electron plane wave propagates inside the quantum well and it is reflected backward
with additional phase shifts ΦB and ΦC, for surface–vacuum and surface–substrate
interface reflection, respectively. Thus, the quantization condition is given by:
where k(E) is the wave vector perpendicular to the surface, d is the thickness of a single
monolayer taken to be 2.685 Å, N is the number of monolayers, ΦB and ΦC are the
phase shifts at the boundaries, and n is the principal quantum number of the QWS.
The phase shift at the vacuum side is well known and approximated by Wentzl–
Kramers–Brillouin formula :
where EV is the work function, and E is the energy of the QWS. Both energies are
expressed in eV unit. The phase shift at the substrate can be determined experimentally
if one finds QWS at the same binding energy for various film thicknesses. These states
Fig. 3. Measured (triangles) and calculated (dots) energies of the QWS states in the ultrathin Pb samples.
The lines connect the states with i = 3N – 2n = –1, 0, 1 and 2.
Angle-resolved photoemission of ultrathin Pb films...
must have the same phase shifts since the total phase shift depends only on energy.
Applying Eq. (1) for 2 films with different thicknesses we obtain wavevector k for the
QSE level with energy E:
After inserting this value, and the phase shift from Eq. (2), back into Eq. (1), we
obtain the phase shift for a particular energy at the substrate–sample interface. Figure 4
shows phase shifts determined for three pairs of the QWS. The numerical fit of
the linear dependence ΦC= Ea + b allows coefficients a and b to be determined.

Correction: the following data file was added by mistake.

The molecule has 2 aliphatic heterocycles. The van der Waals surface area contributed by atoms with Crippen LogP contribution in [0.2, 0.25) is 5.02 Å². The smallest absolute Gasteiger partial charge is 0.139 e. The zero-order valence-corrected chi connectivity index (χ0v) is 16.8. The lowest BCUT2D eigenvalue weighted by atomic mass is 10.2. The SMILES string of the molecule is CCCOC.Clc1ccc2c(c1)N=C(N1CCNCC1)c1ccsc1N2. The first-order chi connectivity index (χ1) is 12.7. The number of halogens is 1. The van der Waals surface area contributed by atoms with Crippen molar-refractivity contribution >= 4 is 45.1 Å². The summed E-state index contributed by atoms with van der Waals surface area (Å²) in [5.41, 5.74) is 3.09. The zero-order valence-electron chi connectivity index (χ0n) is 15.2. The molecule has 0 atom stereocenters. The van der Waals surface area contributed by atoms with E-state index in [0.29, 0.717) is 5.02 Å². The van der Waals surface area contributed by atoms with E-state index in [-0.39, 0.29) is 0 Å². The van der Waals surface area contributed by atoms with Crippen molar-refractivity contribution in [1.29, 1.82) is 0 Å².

They are equal a = 0.2262 rad/eV and b = 1.8971 rad. For comparison, MANS et al.
 obtained linear dependence with a = 0.34 rad/eV and b = 3.1 rad for the
Si(111)-(7×7)–Pb interface. For the Pb–Si(111)-(6×6)Au interface these values are
slightly different. Knowing ΦC and ΦB we calculated the QSE energies for all the
thicknesses under study. These energies are marked in Fig. 3 by circles. The number
near each circle indicates the corresponding principal quantum number. The QWS are
connected by the thin lines labeled i = –1, 0, 1, 2 satisfying the condition 3N – 2n = i.
Each of these lines has the property that it brings a new quantum state as the thickness
increases by two monolayers. The number of antinodes for each bilayer increment
increases by three.
The electronic structure of the QWS in the ultrathin Pb grown onto Si(111)-(6×6)Au
films has been extensively studied. The energies of the QWS are determined and
Fig. 4. Phase shift of electrons reflected at QW–substrate interface as a function of the QWS binding